Academic journal article
By Peters, C. Scott
Judicature , Vol. 91, No. 1
IN early every state that !elects its judges subjects its judicial candidates to restrictions on what they can say or do during campaigns in an effort to protect the integrity and impartiality of the judiciary from the clamor of electoral politics. In Republican Party of Minnesota v. White,1 the U.S. Supreme Court struck down one such restriction, prompting much concern and speculation about the future of judicial elections. As judicial campaigns become more competitive and more expensive, many fear that the Supreme Court's decision limiting states' abilities to regulate candidate speech during judicial elections will result in louder, nastier, more expensive elections that may threaten the integrity and independence of the judiciary.
The watchdog organization Justice at Stake provides some anecdotal evidence to support this contention. For example, in 2003 Judge Max Baer openly campaigned as a pro-choice Democrat and won a seat on the Pennsylvania Supreme Court.2 In the 2004 election, a candidate in Ohio stated his positions on issues that were actively before the court for which he was campaigning, while a candidate for the Montana Supreme Court declared her positions on a variety of issues and attacked her opponents who refused to do so as cowards.3
Goldberg et al. further note that interest groups have taken to distributing questionnaires to judicial candidates; in Georgia, the Christian Coalition distributed a flyer based on results of such a questionnaire and indicated "no response" for incumbent Justice Leah Sparks, who refused to participate, and "attacked her for concurring in a decision striking down Georgia's sodomy law."4
Such issue-specific campaigning, once unusual in judicial elections, is, according to most observers, on the upswing. Still, any conclusions about White's real effect are necessarily tentative; there have been only three full election cycles since the decision. While we can describe how lower courts have responded to the decision, its proximity makes it difficult to reach any definitive conclusions about its impact.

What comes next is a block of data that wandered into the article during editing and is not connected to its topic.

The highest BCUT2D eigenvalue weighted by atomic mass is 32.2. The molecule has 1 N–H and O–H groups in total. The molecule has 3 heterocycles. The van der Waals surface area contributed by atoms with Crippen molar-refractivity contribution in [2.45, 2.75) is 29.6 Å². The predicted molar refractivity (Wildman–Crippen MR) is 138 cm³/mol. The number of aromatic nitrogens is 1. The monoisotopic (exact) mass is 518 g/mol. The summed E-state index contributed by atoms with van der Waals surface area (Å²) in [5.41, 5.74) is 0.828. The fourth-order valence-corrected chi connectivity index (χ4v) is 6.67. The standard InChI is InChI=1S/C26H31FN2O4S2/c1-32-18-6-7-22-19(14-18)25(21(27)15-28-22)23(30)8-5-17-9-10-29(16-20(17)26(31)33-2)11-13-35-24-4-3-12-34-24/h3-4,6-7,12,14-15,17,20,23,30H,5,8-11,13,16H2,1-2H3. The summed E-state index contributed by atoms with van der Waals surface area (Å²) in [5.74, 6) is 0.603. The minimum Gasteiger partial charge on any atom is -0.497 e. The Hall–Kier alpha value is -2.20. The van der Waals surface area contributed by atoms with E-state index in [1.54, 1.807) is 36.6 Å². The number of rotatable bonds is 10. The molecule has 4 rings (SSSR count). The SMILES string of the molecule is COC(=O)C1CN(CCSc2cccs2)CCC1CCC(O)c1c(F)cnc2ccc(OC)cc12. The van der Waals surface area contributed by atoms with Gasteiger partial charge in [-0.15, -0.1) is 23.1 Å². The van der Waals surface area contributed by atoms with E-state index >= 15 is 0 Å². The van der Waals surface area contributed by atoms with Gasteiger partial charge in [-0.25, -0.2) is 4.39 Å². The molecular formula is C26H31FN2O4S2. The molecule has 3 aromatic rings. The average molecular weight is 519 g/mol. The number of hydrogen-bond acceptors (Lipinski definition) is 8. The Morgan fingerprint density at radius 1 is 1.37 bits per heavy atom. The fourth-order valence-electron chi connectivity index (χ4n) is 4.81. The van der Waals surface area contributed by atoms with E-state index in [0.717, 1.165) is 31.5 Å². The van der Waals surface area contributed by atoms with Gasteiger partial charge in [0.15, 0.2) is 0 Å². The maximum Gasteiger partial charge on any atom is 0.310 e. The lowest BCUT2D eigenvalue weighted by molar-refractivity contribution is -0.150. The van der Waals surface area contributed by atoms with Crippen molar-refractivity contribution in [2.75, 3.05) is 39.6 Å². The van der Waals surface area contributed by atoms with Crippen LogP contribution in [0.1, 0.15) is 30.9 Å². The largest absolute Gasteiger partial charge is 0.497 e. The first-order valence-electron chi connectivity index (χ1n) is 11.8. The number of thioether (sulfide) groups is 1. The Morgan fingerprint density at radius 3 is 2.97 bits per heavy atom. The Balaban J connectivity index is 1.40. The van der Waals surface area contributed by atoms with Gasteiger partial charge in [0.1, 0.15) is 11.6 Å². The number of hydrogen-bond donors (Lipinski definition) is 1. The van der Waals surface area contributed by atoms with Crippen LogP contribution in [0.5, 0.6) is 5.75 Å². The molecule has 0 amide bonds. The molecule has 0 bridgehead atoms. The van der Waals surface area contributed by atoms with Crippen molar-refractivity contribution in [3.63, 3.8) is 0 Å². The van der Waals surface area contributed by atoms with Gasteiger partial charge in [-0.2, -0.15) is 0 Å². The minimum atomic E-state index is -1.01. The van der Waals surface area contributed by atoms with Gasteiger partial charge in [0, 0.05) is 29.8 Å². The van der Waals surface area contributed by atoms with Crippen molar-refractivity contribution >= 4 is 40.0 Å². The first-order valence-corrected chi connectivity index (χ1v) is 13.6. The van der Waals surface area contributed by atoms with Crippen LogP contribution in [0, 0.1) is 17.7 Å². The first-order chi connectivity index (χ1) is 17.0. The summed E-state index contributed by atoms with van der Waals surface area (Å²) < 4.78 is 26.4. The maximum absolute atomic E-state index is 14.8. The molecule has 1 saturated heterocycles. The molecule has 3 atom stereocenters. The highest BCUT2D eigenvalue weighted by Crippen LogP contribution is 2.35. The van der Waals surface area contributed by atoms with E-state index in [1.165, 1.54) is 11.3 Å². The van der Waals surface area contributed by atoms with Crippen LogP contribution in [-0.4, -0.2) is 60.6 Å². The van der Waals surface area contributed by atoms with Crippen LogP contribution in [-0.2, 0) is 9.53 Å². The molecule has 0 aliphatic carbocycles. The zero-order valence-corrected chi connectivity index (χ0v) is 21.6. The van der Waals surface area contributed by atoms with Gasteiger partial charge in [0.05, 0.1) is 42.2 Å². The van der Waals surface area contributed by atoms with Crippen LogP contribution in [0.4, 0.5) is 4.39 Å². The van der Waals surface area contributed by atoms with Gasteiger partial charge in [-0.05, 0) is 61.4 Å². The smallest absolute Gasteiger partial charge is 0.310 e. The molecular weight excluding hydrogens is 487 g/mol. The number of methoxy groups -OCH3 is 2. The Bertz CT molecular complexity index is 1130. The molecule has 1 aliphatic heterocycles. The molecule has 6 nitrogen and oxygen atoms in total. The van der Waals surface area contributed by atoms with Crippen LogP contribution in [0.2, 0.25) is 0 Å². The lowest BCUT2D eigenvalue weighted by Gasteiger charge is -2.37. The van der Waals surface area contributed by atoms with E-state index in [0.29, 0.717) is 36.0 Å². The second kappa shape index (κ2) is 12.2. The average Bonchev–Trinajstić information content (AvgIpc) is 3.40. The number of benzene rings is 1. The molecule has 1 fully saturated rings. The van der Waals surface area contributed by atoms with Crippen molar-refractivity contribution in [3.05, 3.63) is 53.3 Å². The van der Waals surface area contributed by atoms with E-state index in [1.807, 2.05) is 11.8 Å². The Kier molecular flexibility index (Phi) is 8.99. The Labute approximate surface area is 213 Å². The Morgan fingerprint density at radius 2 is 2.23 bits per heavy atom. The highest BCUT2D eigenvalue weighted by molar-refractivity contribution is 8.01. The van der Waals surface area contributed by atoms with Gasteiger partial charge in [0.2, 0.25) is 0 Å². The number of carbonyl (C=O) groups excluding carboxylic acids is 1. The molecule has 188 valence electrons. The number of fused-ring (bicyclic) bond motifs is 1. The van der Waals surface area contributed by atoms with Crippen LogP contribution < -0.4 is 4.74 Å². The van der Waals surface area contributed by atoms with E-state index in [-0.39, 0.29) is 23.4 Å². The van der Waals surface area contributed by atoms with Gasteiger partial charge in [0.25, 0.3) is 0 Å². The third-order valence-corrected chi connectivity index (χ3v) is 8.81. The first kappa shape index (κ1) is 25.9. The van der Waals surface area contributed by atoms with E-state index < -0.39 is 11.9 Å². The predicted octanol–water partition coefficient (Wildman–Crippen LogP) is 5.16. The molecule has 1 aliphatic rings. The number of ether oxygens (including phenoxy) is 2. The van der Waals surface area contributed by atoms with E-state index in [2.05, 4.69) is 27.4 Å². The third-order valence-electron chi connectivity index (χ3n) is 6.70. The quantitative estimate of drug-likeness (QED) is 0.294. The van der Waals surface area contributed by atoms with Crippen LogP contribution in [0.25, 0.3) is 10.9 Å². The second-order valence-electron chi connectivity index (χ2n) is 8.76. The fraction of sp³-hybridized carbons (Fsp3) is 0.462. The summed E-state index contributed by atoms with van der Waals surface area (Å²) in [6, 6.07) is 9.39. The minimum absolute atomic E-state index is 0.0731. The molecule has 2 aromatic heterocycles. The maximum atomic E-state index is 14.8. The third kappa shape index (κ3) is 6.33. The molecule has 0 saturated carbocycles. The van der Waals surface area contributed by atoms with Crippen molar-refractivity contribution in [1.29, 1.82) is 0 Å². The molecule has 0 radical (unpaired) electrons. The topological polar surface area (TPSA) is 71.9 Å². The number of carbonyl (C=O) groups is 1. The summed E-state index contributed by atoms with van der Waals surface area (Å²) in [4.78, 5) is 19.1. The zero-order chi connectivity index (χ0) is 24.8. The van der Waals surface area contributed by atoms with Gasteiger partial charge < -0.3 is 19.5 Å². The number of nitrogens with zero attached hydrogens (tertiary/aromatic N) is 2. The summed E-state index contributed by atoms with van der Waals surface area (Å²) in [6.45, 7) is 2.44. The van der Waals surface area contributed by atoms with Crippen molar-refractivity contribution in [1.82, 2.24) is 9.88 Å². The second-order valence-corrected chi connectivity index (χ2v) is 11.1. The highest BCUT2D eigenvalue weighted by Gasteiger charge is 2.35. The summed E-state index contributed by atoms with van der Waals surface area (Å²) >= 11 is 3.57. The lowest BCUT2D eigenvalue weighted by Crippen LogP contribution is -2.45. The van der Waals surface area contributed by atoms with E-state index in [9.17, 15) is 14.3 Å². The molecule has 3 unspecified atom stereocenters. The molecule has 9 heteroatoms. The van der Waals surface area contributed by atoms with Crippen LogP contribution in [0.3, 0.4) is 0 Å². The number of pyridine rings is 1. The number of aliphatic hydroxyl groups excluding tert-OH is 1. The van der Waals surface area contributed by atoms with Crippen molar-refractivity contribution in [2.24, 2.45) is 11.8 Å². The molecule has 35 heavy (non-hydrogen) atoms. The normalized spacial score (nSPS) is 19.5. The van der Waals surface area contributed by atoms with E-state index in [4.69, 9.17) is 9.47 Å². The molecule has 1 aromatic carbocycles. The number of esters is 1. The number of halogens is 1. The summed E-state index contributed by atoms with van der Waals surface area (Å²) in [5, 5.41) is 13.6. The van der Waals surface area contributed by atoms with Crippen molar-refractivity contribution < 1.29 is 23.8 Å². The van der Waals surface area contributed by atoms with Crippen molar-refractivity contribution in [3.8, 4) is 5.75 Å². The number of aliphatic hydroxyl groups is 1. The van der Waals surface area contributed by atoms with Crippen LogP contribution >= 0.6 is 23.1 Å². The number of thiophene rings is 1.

States have subjected judicial candidates to the constraints of canons of ethics for a long time, however. Variation in ethics regulations across the states allows for comparison and analysis of dieir impact over time, beyond only the few election cycles since White. This article takes a step down that road by examining the effect of state canons of ethics on two important aspects of state supreme court elections: their cost and their competitiveness. It finds strong evidence that restrictions on candidates' partisan political activities contribute to lower-cost elections, and also finds some evidence of a similar effect for restrictions on candidates announcing their views or making pledges or promises about political and legal issues. On the other hand, it also finds that at least one ethical restriction is linked to higher spending. Similarly, it finds mixed evidence regarding the effects of the canons on levels of competitiveness.
The findings suggest that the canons vary in their effects on campaigns and that some are more effective than others in their ability to regulate campaign communications. They also indicate that extending the White decision to also forbid other restrictions on candidate speech is likely to have an effect on spending levels in judicial elections, though the effects could vary widely from jurisdiction to jurisdiction.
White and its aftermath
The first model code of judicial ediics was passed by die American Bar Association in 1924, in part in response to Judge Kennesaw Martin Landis's acceptance of a salary for acting as commissioner of baseball that was nearly six times as large as the salary he earned for being a federal judge.5 Led by Chief Justice William Howard Taft, who chaired the committee, the ABA constructed a code that included prohibitions on judicial candidates "announc[ing] in advance [their] conclusions of law on disputed issues of fact to secure class support. …